Within any project organisation, inflight projects can be interrupted (preemption/shutdown) for any number of reasons. Part 2-of-2.
Projects can be shut down at a scheduled time, such as for vacations or machine maintenance, else in response to a random event, such as for equipment failures or emergency leave. Projects can also be shut down based on some other factor, for instance, when a downstream Queue is full. Shutdown is either a constant else a random value, and can be used to block the entry of additional projects while in effect.
A queuing system can be modelled in such a way that once a shutdown is in effect, the shutdown items are handled in one of four ways,
- The service can restart processing the deliverable after the shutdown ends.
- The service can resume processing the deliverable after the shutdown ends.
- The deliverable can be discarded, such as when an environment cannot be restored.
- The service can finish processing the deliverable before shutting down, such as when part of scheduled maintenance.
Shown below are three models,
- Schedule Shutdown Model: References a shutdown schedule that causes all projects being serviced to be shutdown and service will resume once the shutdown ends.
- Random Shutdown Model: References a shutdown block that has a Time Between Failure (TBF) exponential distribution with a Mean of 9 and a Time To Repair (TTR) triangular distribution of Minimum of 1, Maximum of 3 and Most Likely of 2.
- Explicit Shutdown Model: References a downstream buffer from a project activity that reaches a limit. So that the queue length will control shutdown events, the Full (F) connector from the Queue block is connected to the Shutdown (SD) input on the upstream activity block.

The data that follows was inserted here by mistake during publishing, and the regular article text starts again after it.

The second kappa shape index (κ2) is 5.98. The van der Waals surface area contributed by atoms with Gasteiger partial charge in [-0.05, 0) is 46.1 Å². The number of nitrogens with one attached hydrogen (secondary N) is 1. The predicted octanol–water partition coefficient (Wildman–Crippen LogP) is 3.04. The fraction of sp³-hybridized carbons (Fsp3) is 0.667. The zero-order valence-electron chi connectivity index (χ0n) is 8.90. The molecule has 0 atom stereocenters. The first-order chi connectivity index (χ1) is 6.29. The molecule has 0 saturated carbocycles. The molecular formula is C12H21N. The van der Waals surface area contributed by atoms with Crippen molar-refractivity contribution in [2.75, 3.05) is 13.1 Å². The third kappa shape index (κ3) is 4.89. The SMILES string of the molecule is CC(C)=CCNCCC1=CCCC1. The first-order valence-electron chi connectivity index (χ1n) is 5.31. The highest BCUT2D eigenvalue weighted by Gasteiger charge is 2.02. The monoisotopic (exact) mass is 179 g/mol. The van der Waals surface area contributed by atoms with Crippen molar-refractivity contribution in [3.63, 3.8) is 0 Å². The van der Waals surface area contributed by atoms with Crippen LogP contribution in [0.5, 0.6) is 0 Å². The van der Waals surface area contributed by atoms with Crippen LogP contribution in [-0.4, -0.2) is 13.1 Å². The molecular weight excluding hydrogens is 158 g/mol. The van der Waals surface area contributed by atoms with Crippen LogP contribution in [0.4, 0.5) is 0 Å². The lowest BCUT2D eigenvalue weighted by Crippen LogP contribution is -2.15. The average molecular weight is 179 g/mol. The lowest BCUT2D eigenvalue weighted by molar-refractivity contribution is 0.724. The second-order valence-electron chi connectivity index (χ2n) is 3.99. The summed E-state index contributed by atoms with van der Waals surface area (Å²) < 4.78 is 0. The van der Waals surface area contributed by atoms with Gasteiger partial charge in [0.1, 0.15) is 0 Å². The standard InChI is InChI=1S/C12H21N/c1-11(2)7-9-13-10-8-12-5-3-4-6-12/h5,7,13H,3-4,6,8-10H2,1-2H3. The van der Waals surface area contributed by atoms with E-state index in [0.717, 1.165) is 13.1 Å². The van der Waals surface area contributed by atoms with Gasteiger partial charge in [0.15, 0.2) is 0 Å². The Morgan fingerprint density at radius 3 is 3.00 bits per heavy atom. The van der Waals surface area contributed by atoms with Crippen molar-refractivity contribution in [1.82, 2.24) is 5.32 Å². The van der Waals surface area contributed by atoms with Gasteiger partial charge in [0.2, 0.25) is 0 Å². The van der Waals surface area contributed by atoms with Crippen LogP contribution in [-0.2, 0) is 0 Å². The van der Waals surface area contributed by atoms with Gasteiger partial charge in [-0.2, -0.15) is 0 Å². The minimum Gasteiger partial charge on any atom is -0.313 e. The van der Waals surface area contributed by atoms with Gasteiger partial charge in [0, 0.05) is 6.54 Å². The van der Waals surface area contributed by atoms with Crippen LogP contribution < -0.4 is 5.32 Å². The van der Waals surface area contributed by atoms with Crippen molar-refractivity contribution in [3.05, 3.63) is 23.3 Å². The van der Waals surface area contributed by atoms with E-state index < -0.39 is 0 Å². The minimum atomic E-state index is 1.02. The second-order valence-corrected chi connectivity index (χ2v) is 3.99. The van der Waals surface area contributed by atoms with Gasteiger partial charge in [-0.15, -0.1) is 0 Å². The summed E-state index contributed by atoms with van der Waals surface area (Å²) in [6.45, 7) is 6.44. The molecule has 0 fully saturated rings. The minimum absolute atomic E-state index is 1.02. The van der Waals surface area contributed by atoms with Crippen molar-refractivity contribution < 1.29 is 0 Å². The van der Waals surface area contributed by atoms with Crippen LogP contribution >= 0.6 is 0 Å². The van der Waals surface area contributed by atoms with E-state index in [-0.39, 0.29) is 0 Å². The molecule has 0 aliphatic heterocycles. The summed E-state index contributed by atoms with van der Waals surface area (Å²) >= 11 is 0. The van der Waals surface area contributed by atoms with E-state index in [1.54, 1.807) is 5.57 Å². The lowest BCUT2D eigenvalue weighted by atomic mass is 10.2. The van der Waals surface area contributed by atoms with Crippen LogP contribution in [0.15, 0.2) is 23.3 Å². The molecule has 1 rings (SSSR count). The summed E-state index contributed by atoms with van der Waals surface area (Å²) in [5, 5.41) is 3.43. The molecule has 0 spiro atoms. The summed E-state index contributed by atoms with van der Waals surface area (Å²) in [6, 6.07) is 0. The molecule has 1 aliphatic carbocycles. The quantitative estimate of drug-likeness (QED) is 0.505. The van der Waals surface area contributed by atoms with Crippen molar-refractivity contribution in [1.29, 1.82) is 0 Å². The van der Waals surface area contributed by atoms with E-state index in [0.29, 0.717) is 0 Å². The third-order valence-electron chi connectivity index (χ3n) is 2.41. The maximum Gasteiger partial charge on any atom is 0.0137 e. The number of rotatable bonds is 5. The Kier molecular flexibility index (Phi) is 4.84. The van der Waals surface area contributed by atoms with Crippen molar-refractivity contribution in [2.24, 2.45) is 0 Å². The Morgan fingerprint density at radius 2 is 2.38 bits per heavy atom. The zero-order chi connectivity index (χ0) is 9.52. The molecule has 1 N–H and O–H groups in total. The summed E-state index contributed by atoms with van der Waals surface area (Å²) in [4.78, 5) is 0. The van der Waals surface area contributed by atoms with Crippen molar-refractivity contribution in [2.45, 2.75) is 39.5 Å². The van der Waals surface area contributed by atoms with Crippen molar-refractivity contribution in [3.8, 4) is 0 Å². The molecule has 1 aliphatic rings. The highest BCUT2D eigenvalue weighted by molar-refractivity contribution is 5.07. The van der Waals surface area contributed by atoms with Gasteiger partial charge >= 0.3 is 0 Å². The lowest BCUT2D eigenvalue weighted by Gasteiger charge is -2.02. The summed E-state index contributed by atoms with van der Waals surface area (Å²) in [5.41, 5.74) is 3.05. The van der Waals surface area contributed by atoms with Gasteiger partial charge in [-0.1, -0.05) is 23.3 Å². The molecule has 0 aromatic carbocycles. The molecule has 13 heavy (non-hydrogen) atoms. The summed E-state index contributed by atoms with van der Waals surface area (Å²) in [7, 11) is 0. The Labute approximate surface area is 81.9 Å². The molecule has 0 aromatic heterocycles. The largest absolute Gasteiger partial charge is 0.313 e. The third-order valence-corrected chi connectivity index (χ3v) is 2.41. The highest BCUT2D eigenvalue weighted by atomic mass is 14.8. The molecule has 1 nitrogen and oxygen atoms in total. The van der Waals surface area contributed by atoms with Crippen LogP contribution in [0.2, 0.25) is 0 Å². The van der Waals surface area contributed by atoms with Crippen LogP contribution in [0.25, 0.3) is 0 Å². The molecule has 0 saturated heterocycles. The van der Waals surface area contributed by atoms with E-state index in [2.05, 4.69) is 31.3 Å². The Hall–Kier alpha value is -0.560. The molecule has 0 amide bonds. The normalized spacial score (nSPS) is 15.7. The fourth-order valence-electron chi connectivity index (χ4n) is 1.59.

In project organisations, it is common to experience shutdowns. The Scheduled Shutdown and Random Shutdown models show how to shut down a project in isolation from other events in the model. Project activities can also be shut down based on model factors such as the length of a waiting line or whether another activity is in progress.
Organisations experiencing continued project shutdowns indicate there is a likely systemic upstream planning or downstream delivery failure the root cause of which needs to be investigated and resolved.
Employee breaks, equipment maintenance, inventory-taking closings and tools failure all involve interruptions to projects for a period of time called downtime. If interruptions are significant, projects should include provisions for shutting down projects to avoid overly optimistic predictions.
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